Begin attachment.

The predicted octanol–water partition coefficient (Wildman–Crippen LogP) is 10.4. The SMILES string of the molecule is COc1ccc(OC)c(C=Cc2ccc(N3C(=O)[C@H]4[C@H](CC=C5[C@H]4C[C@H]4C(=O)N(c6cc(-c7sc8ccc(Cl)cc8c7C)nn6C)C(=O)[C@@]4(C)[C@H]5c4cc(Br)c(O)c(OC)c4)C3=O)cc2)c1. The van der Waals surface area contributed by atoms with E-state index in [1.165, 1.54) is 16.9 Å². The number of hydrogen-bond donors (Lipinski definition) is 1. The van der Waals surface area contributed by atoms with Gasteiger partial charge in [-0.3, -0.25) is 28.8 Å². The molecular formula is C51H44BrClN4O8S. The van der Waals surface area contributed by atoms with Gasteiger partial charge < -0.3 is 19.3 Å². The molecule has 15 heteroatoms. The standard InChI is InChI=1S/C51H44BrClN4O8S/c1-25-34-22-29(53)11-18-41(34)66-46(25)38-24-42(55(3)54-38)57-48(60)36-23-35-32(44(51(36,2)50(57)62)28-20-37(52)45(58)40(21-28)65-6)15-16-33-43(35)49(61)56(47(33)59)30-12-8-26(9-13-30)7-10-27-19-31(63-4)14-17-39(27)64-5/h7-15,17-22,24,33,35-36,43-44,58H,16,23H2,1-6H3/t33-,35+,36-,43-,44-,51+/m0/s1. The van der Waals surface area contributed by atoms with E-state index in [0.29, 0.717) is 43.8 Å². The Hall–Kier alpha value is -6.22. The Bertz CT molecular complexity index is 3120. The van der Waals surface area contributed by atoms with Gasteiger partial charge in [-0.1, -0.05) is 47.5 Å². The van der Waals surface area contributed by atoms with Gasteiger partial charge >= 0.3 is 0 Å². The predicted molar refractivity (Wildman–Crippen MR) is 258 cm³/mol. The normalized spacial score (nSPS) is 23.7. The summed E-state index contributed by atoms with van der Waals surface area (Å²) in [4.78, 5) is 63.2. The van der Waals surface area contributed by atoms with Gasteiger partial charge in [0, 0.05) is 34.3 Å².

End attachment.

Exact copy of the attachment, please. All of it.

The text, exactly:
The predicted octanol–water partition coefficient (Wildman–Crippen LogP) is 10.4. The SMILES string of the molecule is COc1ccc(OC)c(C=Cc2ccc(N3C(=O)[C@H]4[C@H](CC=C5[C@H]4C[C@H]4C(=O)N(c6cc(-c7sc8ccc(Cl)cc8c7C)nn6C)C(=O)[C@@]4(C)[C@H]5c4cc(Br)c(O)c(OC)c4)C3=O)cc2)c1. The van der Waals surface area contributed by atoms with E-state index in [1.165, 1.54) is 16.9 Å². The number of hydrogen-bond donors (Lipinski definition) is 1. The van der Waals surface area contributed by atoms with Gasteiger partial charge in [-0.3, -0.25) is 28.8 Å². The molecular formula is C51H44BrClN4O8S. The van der Waals surface area contributed by atoms with Gasteiger partial charge < -0.3 is 19.3 Å². The molecule has 15 heteroatoms. The standard InChI is InChI=1S/C51H44BrClN4O8S/c1-25-34-22-29(53)11-18-41(34)66-46(25)38-24-42(55(3)54-38)57-48(60)36-23-35-32(44(51(36,2)50(57)62)28-20-37(52)45(58)40(21-28)65-6)15-16-33-43(35)49(61)56(47(33)59)30-12-8-26(9-13-30)7-10-27-19-31(63-4)14-17-39(27)64-5/h7-15,17-22,24,33,35-36,43-44,58H,16,23H2,1-6H3/t33-,35+,36-,43-,44-,51+/m0/s1. The van der Waals surface area contributed by atoms with E-state index in [0.29, 0.717) is 43.8 Å². The Hall–Kier alpha value is -6.22. The Bertz CT molecular complexity index is 3120. The van der Waals surface area contributed by atoms with Gasteiger partial charge in [-0.1, -0.05) is 47.5 Å². The van der Waals surface area contributed by atoms with Gasteiger partial charge >= 0.3 is 0 Å². The predicted molar refractivity (Wildman–Crippen MR) is 258 cm³/mol. The normalized spacial score (nSPS) is 23.7. The summed E-state index contributed by atoms with van der Waals surface area (Å²) in [4.78, 5) is 63.2. The van der Waals surface area contributed by atoms with Gasteiger partial charge in [0, 0.05) is 34.3 Å².